Business Executive and Consultant
Philip has over 30 years of experience as a business executive and consultant in sales, marketing, and operations management in a wide variety of industries with emphasis on manufacturing, consumer products and financial services. His expertise includes consumer product and business-to-business sales and marketing, franchising, new market development, strategic business planning, both domestically and internationally. He is also an international lawyer with extensive experience in licensing, and new market development.
Philip was until recently a Managing Director at Deloitte in the United States, and during his tenure with that Firm had the privilege of serving as lead client service partner for global strategy and re-organization projects at Fortune 100 companies; and cost reduction projects at numerous middle market companies. Prior to joining Deloitte, Philip held various C-level roles at several international consumer goods companies, including, international counsel of a Fortune 500 cosmetics company.
Philip is currently founder and president of CEO Advisory Services, a management consulting firm serving a select client base in the security and health care industries. The firm also advises start-ups and emerging businesses, providing strategic planning guidance; identifying and negotiating funding support; and implementing company infrastructure.
Philip was graduated from Union University with a Juris Doctor degree, and is admitted to practice in New York and the Federal District Court. He previously served with the US Army, and later as a US Navy Lieutenant Commander, JAG officer with various assignments to the US Naval War College and the Pentagon.
Until 2017, he was an Adjunct Professor, City University of New York, Zicklin Graduate School of Management for 14 years where he taught courses in Business Planning, Strategy, Leadership, Organizational Theory and Design in both the MBA and EMBA programs. He and a colleague developed the first consulting course in the City University of New York.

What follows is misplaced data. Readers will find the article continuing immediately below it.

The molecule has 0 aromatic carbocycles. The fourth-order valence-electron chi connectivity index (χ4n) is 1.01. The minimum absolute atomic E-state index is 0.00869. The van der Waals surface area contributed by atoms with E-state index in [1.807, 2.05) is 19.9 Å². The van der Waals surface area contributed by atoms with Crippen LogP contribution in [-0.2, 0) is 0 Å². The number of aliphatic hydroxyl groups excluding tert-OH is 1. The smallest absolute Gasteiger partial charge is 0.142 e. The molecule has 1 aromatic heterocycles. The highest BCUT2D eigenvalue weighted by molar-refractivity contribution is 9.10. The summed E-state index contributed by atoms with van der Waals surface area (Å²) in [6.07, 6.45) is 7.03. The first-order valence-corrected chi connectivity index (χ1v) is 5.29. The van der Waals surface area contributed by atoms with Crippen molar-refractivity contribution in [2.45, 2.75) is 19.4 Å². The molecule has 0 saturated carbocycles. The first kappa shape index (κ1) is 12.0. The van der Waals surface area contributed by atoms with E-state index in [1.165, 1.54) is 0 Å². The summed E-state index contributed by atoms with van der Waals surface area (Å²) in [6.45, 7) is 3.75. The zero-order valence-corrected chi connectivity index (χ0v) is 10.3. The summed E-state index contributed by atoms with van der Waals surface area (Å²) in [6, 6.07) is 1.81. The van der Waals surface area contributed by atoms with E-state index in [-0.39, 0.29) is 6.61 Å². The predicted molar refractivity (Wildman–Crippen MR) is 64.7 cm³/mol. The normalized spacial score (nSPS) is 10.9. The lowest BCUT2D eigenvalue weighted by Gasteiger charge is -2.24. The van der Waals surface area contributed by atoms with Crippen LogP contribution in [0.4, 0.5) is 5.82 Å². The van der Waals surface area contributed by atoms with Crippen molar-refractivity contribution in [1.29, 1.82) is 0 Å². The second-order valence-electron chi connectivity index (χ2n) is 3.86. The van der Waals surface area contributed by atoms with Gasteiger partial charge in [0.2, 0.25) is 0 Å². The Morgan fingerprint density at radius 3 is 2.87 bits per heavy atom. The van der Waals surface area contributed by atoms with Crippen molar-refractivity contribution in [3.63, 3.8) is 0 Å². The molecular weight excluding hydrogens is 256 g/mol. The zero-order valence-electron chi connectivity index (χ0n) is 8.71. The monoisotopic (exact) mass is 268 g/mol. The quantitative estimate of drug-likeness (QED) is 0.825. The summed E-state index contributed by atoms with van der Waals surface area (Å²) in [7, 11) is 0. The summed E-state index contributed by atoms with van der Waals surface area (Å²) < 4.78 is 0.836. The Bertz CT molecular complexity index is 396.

Q. What excites you most about the Wond’ry?
A. I am impressed with the intensity and energy of both the students and the mentors. It would be personally rewarding to assist the students to realize their dreams as I have realized mine.
Q. What do you feel are the most important skills you have to offer in your role as a mentor?
A. My bio will summarize my business and professional skills, but the real skills that I would like to impart are the personal ones which are as important as the professional skills: a dogged persistence to succeed regardless of the obstacles; treat failure as a moment to learn; treat everyone not as a stepping stone but as a person from whom you can learn even the smallest thing; success is not a solitary endeavor – it requires the willingness to look for help; build a team of equally committed people who should be treated with love and respect.
Q. What has been your proudest moment in your career?
A. There is no one moment, but several “proudest” moments:
Making Managing Director of Deloitte with my beloved wife- my life partner by my side
Taking the oath to defend my country as a member of the military
Receiving a hand made flag by my students with comments to celebrate their MBA’s degrees
Receiving from all the students of my last EMBA class individual condolence notes upon the death of my wife
Q. What has surprised you most about your job?
A. After so many years, I’m no longer “surprised,” but I have been both extremely saddened and gratified by my working experiences. Witnessing the extreme poverty in many of the cities to which I traveled whilst I was wined and dined by the local management is something I will always remember with a heavy heart. The sense of gratitude and joy comes from a team effort after a particularly difficult consulting assignment when the Client says to the entire team, “Thank you.” Watching the expressions on the faces of my young team mates is gratifying to say the least.
Q. If you could do everything over again, would you make the same career choices?
A. Probably not. I come from an immigrant family. So, “career” wasn’t a word I used. Making money to support my family, and making them proud after all the sacrifices they made for me was my objective. The question is more appropriate for my children who were the beneficiaries of my good fortune. They made “career” choices, and I am proud to say that they have been very successful, and would have made my parents and grandparents very proud.
Q. In your opinion, what is the most important quality for success?
A. There is no one singular, or Important quality for success. I believe that success is a formula that consists of several variables: 1. no fear, 2. dogged persistence to achieve the objective, 3. learning from setbacks, 4. humility, 5. know your subject better than anyone else, but don’t flaunt it; 6. Acknowledge those people who have helped you to achieve your goals; 7. Luck and some prayers.
Q. When you were a child, what did you want to be when you grew up?
A. Tugboat captain
Office Hours: By appointment only
Areas of Expertise:Leadership, Legal, Marketing, Operations, Presentation, Product Design